SMARK COUNTRY: Musings of a WWE Live Attendee | One of Us

SMARK COUNTRY: Musings of a WWE Live Attendee

2 Submitted by on Mon, 11 August 2014, 07:07

Firstly, I’d like to apologize for the hiatus. The past several weeks have seen big changes, so I’ve been spread pretty thin. I’d like to give thanks to the good people at Oneofus.net and to you, the readers, for your continued support.

 

 

 

This past week, I attended Monday Night Raw, live from Austin, Texas. For those who have never attended a live wrestling show, let alone a WWE event, you are depriving yourself of one of the most exhilarating experiences one could have watching a sporting event. The fans, the signs, the chants, the cheers, the beers, all coalesce into a maelstrom of regalement.

Being that this is the first actual televised show that I’ve been to in quite a while, I felt alienated, yet quite at home all at the same time. Some things have changed and some never will in the world of professional wrestling. As such, I have listed ten things of note that stood out to me whilst in attendance.

10.) Why do we have to put up with commercials at a live event? This is a serious question. Just because the people at home have to sit through dozens of commercials for the sake of advertising revenue doesn’t mean the people who pay good money for tickets should have to be bombarded in the same way.

9.) Merchandise is not as outrageously priced as one would expect. Well, not all of it anyway. Most of the t-shirts were between twenty and thirty dollars, which is a tad higher than in stores, but not unreasonable. Shield dog tags were going for ten dollars, which is very reasonable. Masks varied in cost, and though I’d be willing to pay twenty for a Goldust or Stardust mask, asking that much for Luke Harper’s sheep mask is a bit absurd.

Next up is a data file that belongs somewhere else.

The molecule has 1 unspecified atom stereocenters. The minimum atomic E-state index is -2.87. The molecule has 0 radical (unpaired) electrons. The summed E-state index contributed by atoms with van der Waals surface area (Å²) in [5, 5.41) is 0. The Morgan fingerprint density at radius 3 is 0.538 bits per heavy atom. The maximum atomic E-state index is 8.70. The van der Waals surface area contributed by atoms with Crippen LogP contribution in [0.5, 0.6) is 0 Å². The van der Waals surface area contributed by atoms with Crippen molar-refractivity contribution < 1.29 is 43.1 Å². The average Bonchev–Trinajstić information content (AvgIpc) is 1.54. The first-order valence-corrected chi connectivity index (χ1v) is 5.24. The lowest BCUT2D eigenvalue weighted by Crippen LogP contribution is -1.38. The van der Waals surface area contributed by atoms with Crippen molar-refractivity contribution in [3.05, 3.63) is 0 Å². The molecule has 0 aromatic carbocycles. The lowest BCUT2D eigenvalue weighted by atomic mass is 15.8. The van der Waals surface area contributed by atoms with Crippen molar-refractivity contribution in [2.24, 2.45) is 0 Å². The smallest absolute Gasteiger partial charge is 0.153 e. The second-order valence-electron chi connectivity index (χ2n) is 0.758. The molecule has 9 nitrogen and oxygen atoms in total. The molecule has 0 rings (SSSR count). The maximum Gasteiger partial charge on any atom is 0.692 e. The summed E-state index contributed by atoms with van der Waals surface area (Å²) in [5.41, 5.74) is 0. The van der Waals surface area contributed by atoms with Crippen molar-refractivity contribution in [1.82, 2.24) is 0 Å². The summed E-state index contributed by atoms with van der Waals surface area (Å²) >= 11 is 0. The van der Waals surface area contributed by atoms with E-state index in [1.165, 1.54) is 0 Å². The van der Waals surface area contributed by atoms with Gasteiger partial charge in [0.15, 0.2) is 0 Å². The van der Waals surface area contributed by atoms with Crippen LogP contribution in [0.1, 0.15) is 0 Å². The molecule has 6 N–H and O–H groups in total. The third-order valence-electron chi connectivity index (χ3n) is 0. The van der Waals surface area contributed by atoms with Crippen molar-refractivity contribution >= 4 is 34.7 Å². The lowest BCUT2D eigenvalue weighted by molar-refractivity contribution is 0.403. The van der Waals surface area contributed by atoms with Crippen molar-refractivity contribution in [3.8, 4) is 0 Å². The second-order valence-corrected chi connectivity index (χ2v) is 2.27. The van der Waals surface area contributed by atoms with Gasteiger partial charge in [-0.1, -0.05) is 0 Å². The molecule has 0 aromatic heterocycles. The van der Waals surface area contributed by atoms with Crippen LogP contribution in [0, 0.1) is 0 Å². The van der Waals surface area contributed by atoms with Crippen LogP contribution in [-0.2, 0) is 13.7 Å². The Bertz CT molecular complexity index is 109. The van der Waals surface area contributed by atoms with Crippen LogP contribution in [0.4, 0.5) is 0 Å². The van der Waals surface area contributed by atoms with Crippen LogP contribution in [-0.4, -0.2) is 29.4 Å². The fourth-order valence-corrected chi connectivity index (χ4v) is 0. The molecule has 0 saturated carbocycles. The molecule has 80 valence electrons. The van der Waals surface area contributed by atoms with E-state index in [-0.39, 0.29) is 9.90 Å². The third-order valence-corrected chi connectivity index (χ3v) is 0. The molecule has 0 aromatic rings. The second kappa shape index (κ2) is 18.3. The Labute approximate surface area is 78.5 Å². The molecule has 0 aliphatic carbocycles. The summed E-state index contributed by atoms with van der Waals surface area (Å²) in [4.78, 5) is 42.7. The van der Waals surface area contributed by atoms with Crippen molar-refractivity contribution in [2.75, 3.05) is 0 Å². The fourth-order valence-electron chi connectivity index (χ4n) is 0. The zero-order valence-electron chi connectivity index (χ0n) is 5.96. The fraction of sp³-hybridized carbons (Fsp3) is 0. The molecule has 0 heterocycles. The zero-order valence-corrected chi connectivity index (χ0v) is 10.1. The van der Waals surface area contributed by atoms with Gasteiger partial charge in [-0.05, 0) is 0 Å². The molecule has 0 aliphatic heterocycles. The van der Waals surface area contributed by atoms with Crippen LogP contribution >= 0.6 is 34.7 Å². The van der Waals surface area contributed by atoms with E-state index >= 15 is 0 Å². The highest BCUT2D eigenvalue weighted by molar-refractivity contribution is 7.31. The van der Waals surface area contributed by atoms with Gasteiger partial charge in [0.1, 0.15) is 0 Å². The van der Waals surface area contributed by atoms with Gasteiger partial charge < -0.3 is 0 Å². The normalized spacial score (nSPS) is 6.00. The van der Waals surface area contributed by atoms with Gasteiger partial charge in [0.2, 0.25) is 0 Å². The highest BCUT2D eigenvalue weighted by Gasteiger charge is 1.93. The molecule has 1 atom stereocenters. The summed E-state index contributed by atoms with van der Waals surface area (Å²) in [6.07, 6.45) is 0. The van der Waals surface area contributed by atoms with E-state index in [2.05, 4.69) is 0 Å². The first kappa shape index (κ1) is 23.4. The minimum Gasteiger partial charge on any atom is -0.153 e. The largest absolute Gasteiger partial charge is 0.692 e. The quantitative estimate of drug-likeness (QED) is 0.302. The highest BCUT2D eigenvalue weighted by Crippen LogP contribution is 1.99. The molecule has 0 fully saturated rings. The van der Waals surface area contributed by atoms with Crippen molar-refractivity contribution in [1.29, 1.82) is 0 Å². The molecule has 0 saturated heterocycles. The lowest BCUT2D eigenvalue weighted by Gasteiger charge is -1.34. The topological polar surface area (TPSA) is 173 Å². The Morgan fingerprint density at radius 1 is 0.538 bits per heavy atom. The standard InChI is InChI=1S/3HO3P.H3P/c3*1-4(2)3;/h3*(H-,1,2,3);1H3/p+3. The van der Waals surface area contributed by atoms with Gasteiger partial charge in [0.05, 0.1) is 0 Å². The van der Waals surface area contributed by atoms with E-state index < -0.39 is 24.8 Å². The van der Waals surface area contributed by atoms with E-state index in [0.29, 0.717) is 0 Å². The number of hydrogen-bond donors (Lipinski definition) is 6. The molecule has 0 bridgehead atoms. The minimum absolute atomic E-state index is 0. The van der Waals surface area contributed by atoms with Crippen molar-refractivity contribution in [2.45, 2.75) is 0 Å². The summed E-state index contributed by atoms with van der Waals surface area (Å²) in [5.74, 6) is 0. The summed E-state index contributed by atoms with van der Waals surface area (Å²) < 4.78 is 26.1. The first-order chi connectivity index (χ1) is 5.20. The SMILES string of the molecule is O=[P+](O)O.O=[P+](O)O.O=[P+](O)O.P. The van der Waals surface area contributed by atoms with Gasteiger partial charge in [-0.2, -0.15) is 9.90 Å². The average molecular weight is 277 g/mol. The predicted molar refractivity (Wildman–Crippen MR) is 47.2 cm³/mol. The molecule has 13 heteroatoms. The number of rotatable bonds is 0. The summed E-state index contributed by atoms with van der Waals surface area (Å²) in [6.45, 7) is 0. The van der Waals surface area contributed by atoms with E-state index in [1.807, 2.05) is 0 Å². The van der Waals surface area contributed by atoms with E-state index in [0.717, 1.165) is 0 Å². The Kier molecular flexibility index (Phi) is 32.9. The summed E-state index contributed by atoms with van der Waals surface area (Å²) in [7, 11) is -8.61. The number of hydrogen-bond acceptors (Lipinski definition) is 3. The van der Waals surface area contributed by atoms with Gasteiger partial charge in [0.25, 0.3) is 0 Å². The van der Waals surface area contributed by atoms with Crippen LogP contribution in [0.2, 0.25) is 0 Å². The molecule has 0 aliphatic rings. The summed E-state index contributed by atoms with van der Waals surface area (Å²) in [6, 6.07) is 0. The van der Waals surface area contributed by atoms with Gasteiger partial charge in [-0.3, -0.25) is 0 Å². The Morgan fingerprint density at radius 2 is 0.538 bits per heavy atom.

8.) Even in a two minute match, Dolph Ziggler is still better than 90% of the WWE roster. Watching him in action live TRULY makes one resent WWE upper management for not pushing Zig as the main event star he was born to be.

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7.) The Wyatt family has captivated wrestling fans in a way that no other heel faction has since the nWo back in 1996. From the cell phone lights during their dark entrance to the ring, to the children singing along “He’s Got the Whole World…In His Hands”, Bray Wyatt, Luke Harper and Eric Rowan are lightning in a bottle. Bray is, arguably, one of the biggest heels on the active roster. And not any kids within listening distance booed him. Not a single one.

6.) It is much more difficult to run into superstars around the arena to interact with than it was years ago. Running into Jeff Hardy or Bobby Roode at a TNA show was awesome. Seeing Val Venis or Grandmaster Sexay at old WWE shows around the arena was a treat. Stumbling across the Giant (now the Big Show) backstage, right after he choke-slammed Diamond Dallas Page onto a dislodged WCW sign, truly made me appreciate these larger than life athletes as human beings, that aren’t impervious to injury. I can understand though, the wrestlers’ desire to stay low key. They probably have more multimedia exposure and because of their rigorous schedules, they most likely do all they can to be incognito.